Always Hopes by Scarlett Stough

Two years in a row, a small farm near our home lost their blueberry crop. They lost it to drought; then the next year, the bushes were loaded with berries, but they lost the crop to a hail storm two days before they were scheduled to begin picking. They wondered if their labor was worth it. They still had to do the work; they still had to buy the insurance; and all the other expenses still had to be paid whether or not there was a crop. Their hope was fading, but they persevered.

This year, the bushes were filled with an abundance of berries, both ripe and unripe. Those of us who came on the first day to pick were rewarded with many quarts of berries in just an hour’s work. The fruit will continue ripening and be available for about two more weeks. This year their crop will provide fruit for the customers and a small income for the owners.

The owners pushed on in spite of their doubt because they continued to hope. Hope, waiting with the expectation of a good outcome, is both a gift from God and an attribute to cultivate. The blueberries are a gift from God, but the owners had to cultivate them. If they didn’t, the bushes would be choked by weeds and damaged by insects or disease. Our hope can be choked by allowing the weeds of worry to settle into our pattern of thinking. The farmer knows he must take steps to nourish and protect his crop. We, too, can take steps to nourish and protect our hope. Love “always hopes.” (I Corinthians 13:7)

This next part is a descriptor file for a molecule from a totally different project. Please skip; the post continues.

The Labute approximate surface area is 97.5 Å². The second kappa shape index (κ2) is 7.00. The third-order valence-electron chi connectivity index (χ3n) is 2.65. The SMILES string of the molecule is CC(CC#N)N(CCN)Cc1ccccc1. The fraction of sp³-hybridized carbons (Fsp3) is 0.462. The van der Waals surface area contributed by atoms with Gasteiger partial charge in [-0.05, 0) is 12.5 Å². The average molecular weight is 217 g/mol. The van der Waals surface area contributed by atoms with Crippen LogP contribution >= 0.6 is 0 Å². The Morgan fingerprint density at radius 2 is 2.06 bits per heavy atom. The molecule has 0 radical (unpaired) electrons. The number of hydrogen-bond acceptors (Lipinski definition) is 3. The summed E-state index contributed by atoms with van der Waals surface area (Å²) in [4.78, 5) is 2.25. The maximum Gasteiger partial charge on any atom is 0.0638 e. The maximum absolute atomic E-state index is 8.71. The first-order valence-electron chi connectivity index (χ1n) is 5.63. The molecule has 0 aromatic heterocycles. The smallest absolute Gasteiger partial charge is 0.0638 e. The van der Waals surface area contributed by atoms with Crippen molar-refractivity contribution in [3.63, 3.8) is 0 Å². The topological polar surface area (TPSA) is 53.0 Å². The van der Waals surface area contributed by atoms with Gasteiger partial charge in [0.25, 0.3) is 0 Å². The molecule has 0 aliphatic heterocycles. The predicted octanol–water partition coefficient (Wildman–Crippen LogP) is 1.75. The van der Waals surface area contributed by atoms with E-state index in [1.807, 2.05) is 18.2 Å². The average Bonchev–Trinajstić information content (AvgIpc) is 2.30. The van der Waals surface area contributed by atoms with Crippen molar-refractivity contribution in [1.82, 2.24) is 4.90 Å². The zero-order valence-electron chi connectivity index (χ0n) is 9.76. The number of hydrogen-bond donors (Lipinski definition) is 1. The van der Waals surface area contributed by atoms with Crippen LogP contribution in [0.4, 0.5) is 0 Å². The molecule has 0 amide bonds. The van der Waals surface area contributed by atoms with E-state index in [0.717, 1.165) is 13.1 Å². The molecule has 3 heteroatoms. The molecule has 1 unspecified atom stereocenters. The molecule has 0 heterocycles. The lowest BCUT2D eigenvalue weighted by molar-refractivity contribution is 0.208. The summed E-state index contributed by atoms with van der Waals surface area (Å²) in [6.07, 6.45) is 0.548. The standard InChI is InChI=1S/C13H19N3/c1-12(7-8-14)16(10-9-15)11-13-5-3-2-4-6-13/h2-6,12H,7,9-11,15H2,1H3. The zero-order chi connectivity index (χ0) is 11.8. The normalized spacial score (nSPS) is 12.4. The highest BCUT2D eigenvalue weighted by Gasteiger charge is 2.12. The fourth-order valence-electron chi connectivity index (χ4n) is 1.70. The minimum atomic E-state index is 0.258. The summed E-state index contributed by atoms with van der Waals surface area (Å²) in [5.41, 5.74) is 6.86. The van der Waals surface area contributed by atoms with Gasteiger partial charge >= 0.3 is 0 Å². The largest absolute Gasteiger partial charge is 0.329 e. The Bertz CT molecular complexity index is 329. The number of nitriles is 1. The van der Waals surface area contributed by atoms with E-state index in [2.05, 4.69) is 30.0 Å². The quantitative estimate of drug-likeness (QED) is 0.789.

The owners of the blueberry bushes continue to hope for a good crop each year out of love for their way of life and the satisfaction they feel when families come to gather the fruit to feed their families. They are helping to feed a community.

As Christians, we continue to hope because our God is the God of hope. (Romans 15:13) We have the hope of salvation (I Thessalonians 5:8) given to us through the Son of God. (Colossians 1:27)

When I got the blueberries home, I prepared them for freezing. I saved them from rotting so we could enjoy them throughout the coming year. God wants to save us from rotting. He wants to give us life now and for all eternity. But we have to want the kind of life he offers--a life of purity and service. (I John 3:3; James 1:27)

We also have to wait just as the blueberry owners had to wait for the crop to set and ripen.

We are saved by hope: but hope that is seen is not hope: for what a man seeth, why doth he yet hope for? But if we hope for that we see not, then do we with patience wait for it.

(Romans 8:24-25KJV)

We also need to encourage one another because waiting often discourages us. (Proverbs 13:12)

…let us be self-controlled, putting on faith and love as a breastplate, and the hope of salvation as a helmet. For God did not appoint us to suffer wrath but to receive salvation through our Lord Jesus Christ. He died for us so that, whether we are awake or asleep, we may live together with him. Therefore encourage one another and build each other up, just as in fact you are doing. (I Thessalonians 5:8-11)

The greatest spiritual gifts (I Corinthians 13:13) of faith, hope, and love act as armor to protect us from discouragement and to help us persevere to the end of this life and on into eternity with God.

Volume 8 Issue 4 | Notes from Nancy | Women in Christ Commentary | Bible Study Guide | Abundance of the Heart | Exhortation | Book Review

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